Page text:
Like the American Football League and the American Basketball Association before it, the WHA was formed with the intention of challenging the establishment league (in this case the NHL) for the best markets and the best talent.  The WHA really got on the map when the Winnipeg Jets signed Bobby Hull away from the Chicago Blackhawks for $1 million.  The Philadelphia Blazers lured away Boston Bruins star Derek Sanderson with a deal that briefly made Turk the highest paid athlete on Earth.  The Crusaders also landed one of the biggest stars in the new WHA, signing away goaltender Gerry Cheevers from the Boston Bruins with a seven-year contract that paid $200,000 per season.  One of the top goaltenders on the planet at the time, Cheevers earned two Stanley Cups in Boston and established an NHL record 32-game unbeaten streak in net during the 1971-72 season.

The Crusaders storyline was a tough, defensive minded club that played well in the regular season and then folded in the postseason.  The Crusaders made the playoffs in all four of their WHA seasons, but never advanced beyond the second round.

The Crusaders played their first two seasons at the Cleveland Arena, while owner Nick Mileti worked on development of the 18,500-seat suburban Richfield Coliseum.  The Crusaders moved into the Coliseum in November 1975, but the new arena require a long drive out into the middle of nowhere between Cleveland and Akron.  Crusaders attendance improved only marginally from the team’s days in the big old barn downtown, hovering between 5,200 and 7,000 for all four seasons of the club’s existence.

After the team’s third season (and first in Richfield), Nick Mileti sold controlling interest in the team to one of his investment partners, Jay Moore.   Moore presided over a contentious fourth and final season of Crusaders hockey in the winter of 1975-76.   In late January 1976, Crusaders GM publicly criticized Cheevers, accusing the All-Star of not providing “major league goaltending” to the club.  Cheevers, fed up with Vivian, prepared a retirement statement, while the GM slapped a fine and an indefinite suspension on the goalie.  A week later, attorneys for both sides agreed to void Cheevers contract and he left the WHA to return to the Boston Bruins.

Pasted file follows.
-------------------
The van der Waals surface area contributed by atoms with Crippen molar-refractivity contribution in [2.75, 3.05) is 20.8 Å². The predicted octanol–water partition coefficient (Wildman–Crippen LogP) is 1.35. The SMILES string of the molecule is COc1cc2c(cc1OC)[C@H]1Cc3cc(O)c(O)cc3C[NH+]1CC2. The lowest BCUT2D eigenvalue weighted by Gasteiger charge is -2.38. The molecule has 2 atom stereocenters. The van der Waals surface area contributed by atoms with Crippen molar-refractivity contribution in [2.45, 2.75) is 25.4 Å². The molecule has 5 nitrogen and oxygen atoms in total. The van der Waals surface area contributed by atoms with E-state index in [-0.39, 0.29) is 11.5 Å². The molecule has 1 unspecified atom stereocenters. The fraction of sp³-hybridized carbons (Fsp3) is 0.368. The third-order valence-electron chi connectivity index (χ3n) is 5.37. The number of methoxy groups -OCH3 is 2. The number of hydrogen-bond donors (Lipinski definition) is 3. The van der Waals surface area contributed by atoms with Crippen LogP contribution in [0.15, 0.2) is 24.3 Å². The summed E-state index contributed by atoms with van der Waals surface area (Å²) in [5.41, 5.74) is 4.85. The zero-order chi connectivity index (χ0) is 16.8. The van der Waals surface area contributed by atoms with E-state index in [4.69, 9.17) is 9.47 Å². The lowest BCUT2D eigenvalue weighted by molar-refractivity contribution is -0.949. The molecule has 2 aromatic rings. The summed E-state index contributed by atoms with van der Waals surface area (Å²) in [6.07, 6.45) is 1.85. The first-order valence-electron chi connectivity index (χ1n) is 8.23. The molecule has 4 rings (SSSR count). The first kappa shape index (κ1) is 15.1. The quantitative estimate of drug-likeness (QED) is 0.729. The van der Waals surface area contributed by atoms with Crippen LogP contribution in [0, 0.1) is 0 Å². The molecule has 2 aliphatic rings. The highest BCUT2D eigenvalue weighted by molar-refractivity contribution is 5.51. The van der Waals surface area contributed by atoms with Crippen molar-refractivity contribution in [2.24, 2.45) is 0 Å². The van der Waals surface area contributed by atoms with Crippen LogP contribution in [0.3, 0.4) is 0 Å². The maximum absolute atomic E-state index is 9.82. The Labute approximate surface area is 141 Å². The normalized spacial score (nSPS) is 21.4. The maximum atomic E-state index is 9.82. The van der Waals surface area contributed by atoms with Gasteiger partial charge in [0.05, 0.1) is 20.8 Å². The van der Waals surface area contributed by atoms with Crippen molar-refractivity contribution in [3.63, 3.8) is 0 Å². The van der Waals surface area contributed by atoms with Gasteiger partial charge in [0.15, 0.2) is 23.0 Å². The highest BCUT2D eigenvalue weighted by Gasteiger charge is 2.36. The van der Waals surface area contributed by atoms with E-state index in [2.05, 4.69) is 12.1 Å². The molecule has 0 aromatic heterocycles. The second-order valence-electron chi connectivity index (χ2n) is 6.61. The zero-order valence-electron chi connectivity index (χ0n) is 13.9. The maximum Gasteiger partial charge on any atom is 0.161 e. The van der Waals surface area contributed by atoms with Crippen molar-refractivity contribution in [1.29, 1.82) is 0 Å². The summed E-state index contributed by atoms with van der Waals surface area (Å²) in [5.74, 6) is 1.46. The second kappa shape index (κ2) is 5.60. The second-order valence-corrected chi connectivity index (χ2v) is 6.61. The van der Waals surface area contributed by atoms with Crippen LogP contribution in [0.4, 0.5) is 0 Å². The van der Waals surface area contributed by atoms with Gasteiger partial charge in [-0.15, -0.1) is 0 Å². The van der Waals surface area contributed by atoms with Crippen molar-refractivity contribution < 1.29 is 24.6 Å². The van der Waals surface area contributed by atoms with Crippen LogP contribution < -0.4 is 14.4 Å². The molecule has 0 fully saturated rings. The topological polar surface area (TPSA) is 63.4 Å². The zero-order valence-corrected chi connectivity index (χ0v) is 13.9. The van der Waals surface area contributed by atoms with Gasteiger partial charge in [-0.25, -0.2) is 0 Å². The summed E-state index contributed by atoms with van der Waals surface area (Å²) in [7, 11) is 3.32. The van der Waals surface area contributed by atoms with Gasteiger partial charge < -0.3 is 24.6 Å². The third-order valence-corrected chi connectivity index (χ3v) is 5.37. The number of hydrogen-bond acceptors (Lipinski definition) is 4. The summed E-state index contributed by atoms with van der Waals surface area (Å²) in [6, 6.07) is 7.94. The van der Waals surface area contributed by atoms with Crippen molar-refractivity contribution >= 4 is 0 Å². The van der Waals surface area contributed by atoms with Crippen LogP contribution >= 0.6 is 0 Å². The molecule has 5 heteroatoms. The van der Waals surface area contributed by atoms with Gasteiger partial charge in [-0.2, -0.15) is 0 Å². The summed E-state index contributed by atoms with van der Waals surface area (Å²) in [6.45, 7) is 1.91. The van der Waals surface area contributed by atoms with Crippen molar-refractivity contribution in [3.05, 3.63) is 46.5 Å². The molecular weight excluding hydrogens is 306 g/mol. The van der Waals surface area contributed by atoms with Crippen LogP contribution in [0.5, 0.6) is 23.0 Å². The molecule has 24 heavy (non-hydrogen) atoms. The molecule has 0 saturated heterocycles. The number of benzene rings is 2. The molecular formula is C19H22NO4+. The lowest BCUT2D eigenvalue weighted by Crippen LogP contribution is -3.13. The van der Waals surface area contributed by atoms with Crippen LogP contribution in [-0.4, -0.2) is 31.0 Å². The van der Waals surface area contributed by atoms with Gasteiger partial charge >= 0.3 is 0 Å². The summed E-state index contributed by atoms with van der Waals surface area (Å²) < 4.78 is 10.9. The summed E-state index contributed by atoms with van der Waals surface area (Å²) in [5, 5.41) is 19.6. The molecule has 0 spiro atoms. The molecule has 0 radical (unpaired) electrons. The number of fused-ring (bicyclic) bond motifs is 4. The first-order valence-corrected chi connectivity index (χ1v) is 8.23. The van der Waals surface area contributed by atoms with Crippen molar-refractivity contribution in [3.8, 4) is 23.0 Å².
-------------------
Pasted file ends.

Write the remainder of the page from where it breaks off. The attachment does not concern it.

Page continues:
Two weeks later, Vivian and owner Jay Moore incensed the remaining Crusaders players by traveling to Kansas City, Missouri, allegedly to pitch the NHL’s troubled Kansas City Scouts franchise on relocating to Cleveland.  The players viewed this as a betrayal of the team and a dereliction of management’s duty to stay in Cleveland promoting the team they had.  On March 10, 1976, the Crusaders took the ice at the Richfield Coliseum wearing black armbands to protest the actions of team management.  Vivian resigned the next day, realizing he had lost control of the club.

After the Cruaders’s annual rite of spring – an early playoff exit – Jay Moore attempted to sell the Crusaders to former World Football League owner Bill Putnam, who planned to move the team to Hollywood, Florida and call them the Florida Breakers.  The deal fell through and Mileti ended up stepping back in to take the team back from Moore.  Meanwhile, the NHL was relocating to Cleveland after all.  It wasn’t the Kansas City Scouts, but rather another troubled club – the California Golden Seals.  With the NHL coming to town, Mileti realized the Crusaders’ days were numbered in Cleveland.

The WHA granted approval to move the team to St. Paul, Minnesota on August 9, 1976.  The Crusaders became the second edition of the Minnesota Fighting Saints, replacing an original WHA franchise the ran out of money and folded during the season in February 1976.   Mileti was never a big money guy in any of his sports dealings – he put deals together with loans and other people’s money.  In St. Paul, Mileti could not find local investors to buy into the club and as a result the “New Fighting Saints” ran out of funds after just a few months play in January 1977.  Minnesota’s WHA franchise folded in mid-season for the second year in a row and that was the end of the franchise that began life as the Cleveland Crusaders in 1972.

 

==Crusaders Games on Fun While It Lasted==

Season Date Opponent Score Program Other
1972-73 1/30/1973 @ New England Whalers L 4-1 Program
1973-1974 10/23/1973 @ Los Angeles Sharks L 4-3 Program
1973-1974 11/29/1973 @ Quebec Nordiques T 4-4 Program
1973-74 2/9/1974 vs. Toronto Toros W 4-3 Program
1973-74 4/7/1974 @ Toronto Toros L 4-0 Program
1973-74 4/9/1974 @ Toronto Toros L 4-3 Program
1973-74 4/15/1974 @ Toronto Toros L 4-1 Program
1974-75 11/8/1974 @ Vancouver  Blazers W 2-1 Program
1974-75 11/30/1974 @ Houston Aeros W 5-4 Program
1974-75 12/19/1974 @ Michigan Stags L 1-0 Program
1974-75 12/23/1974 @ Toronto Toros L 4-1 Program
1974-1975 12/28/1974 @ Phoenix Roadrunners L 3-2 (OT) Program
1974-75 1/27/1975 @ New England Whalers L 2-0 Program
1975-76 11/9/1975 @ Edmonton Oilers L 4-1 Program
1975-76 3/20/1976 vs. Toronto Toros L 6-5 Program

 

==YouTube==

21 minute featurette on Cleveland Crusaders Hall-of-Fame goaltender Gerry Cheevers.

http://www.youtube.com/watch?v=HGFIEmHhm_w

 

==Key Players==

 

==In Memoriam==

Former Crusaders center Bob Dillabough, who skated for the team in the 1972-73 season, died on March 27, 1997 at age 55.

 

==Links==

World Hockey Association Media Guides

World Hockey Association Programs

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Written by andycrossley

February 18th, 2013 at 9:41 pm